BP Olympic ads overcome its blackened Deepwater reputation

The Olympics have certainly turned a lot of Londoners’ pre-Games skepticism into the warm fuzzies. That frown-upside-down phenomenon is working for brands too, even those tarnished by major disasters. BP, the widely vilified oil company whose reputation took a drubbing in 2010 for the Deepwater Horizon spill in the Gulf Of Mexico, has seen negative […]

The Olympics have certainly turned a lot of Londoners’ pre-Games skepticism into the warm fuzzies. That frown-upside-down phenomenon is working for brands too, even those tarnished by major disasters.

BP, the widely vilified oil company whose reputation took a drubbing in 2010 for the Deepwater Horizon spill in the Gulf Of Mexico, has seen negative perceptions of its brand reversed during the first part of the Olympics, according to a survey conducted by YouGov BrandIndex.

YouGov BrandIndex interviews 5,000 people each weekday from a representative U.S. population sample, conducting more than 1.2 million interviews per year, according to the company. Respondents are drawn from an online panel of more than 1.5 million individuals. The margin of error is plus or minus 2%.

For its survey on Olympic-advertiser perceptions, YouGov asked respondents, “If you’ve heard anything about the brand in the last two weeks, through advertising, news or word of mouth, was it positive or negative?” It derived scores ranging from 100 to -100 by subtracting negative feedback from positive. A zero score means equal positive and negative feedback.

BP saw its score go from a negative 5.9 in the week prior to the Olympics to a positive 2.6 during the first week of the games. Only Visa saw its brand perception rise more during the time period, according to the research.

“We have seen the recovery with BP over the last year and a half,” said Ted Marzilli, global managing director for YouGov’s BrandIndex service. “But I think its association with the Olympics is showing benefits.”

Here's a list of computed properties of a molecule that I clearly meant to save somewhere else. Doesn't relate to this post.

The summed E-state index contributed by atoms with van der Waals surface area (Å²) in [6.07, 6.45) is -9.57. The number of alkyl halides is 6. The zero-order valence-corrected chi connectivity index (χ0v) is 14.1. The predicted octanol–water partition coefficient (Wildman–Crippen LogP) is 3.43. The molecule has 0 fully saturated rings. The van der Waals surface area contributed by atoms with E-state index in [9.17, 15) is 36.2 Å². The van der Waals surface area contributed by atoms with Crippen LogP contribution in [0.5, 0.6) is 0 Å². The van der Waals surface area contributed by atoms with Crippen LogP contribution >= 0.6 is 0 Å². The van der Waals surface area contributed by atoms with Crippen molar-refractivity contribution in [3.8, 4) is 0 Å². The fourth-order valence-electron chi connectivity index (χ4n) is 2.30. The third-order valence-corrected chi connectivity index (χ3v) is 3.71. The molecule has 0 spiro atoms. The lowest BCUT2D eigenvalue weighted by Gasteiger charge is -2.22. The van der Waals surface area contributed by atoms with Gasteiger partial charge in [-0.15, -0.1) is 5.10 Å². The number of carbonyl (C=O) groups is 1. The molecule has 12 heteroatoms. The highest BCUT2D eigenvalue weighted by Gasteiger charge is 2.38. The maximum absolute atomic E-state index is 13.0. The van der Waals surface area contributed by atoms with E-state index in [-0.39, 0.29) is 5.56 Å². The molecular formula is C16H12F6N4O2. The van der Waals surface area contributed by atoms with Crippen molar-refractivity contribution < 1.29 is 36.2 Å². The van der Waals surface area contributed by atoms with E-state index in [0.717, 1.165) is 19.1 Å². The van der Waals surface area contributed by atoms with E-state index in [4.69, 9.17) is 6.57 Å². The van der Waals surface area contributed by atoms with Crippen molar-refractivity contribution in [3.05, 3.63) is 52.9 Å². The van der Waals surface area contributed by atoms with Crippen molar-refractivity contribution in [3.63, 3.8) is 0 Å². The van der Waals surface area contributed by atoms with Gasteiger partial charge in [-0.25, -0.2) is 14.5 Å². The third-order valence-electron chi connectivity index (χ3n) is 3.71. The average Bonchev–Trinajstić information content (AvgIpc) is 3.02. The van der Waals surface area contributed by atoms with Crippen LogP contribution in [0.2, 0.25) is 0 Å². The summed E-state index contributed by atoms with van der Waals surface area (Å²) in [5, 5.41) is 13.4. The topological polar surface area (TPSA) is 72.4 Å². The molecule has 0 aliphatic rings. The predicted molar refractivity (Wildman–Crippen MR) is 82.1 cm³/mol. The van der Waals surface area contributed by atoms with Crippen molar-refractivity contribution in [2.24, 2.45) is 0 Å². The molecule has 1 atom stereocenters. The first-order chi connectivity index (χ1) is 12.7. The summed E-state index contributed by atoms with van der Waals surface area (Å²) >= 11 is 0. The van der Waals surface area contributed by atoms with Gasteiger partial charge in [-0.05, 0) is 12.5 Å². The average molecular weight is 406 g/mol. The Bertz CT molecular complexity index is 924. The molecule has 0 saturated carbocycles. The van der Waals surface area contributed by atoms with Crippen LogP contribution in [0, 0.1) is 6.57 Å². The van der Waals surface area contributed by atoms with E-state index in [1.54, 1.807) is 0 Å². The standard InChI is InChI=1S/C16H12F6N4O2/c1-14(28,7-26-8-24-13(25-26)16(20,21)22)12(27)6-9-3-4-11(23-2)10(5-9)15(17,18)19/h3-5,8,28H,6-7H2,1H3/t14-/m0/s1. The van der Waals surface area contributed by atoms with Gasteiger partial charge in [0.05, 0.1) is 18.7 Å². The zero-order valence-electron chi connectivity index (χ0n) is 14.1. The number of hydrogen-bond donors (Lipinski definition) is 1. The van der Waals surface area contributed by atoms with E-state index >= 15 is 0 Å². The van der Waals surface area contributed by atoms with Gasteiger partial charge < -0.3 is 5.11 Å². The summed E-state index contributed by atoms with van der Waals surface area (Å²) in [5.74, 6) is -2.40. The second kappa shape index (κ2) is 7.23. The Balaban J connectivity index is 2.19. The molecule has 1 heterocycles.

Meantime, some Olympics advertisers are seeing a decline. General Electric, Holiday Inn and BMW have seen brand perceptions decrease by small amounts.

Samsung and Coca-Cola are enjoying the most positive receptions, according to the survey.

There’s more! To chart some of the biggest movers on YouGov’s Olympic ranking, read the full story in Advertising Age here.

Advertising Articles

Raptors in real time: How Sport Chek captured the playoff run

Marketing strategy reflected historic game outcomes in minutes

Wendy’s gets fresh with lemonade

Campaign for new menu item focuses on making the most of the summer

American Express data shows where retailers are investing

Online shopping contributes to new customer growth and global reach

Canadians embracing ethnic eats (Survey)

But how can food brands respond to popularity of world cuisine?

Telus introduces #TheGivingEffect

Telecom hopes to inspire Canadians to give back with feel-good campaign

Transcontinental sells 13 newspapers, lays off 65 people

Challenging advertising conditions forces Montreal media giant to reevaluate

Medium.com has a message about community management

The content platform is a case study in user engagement for CMOs

Cossette wins Tourism Yukon

Agency's Vancouver office to handle strategy, creative and digital work

Airbnb’s Chip Conley wants to make room for other execs

Who better than a former hotelier to court the corporate traveller segment?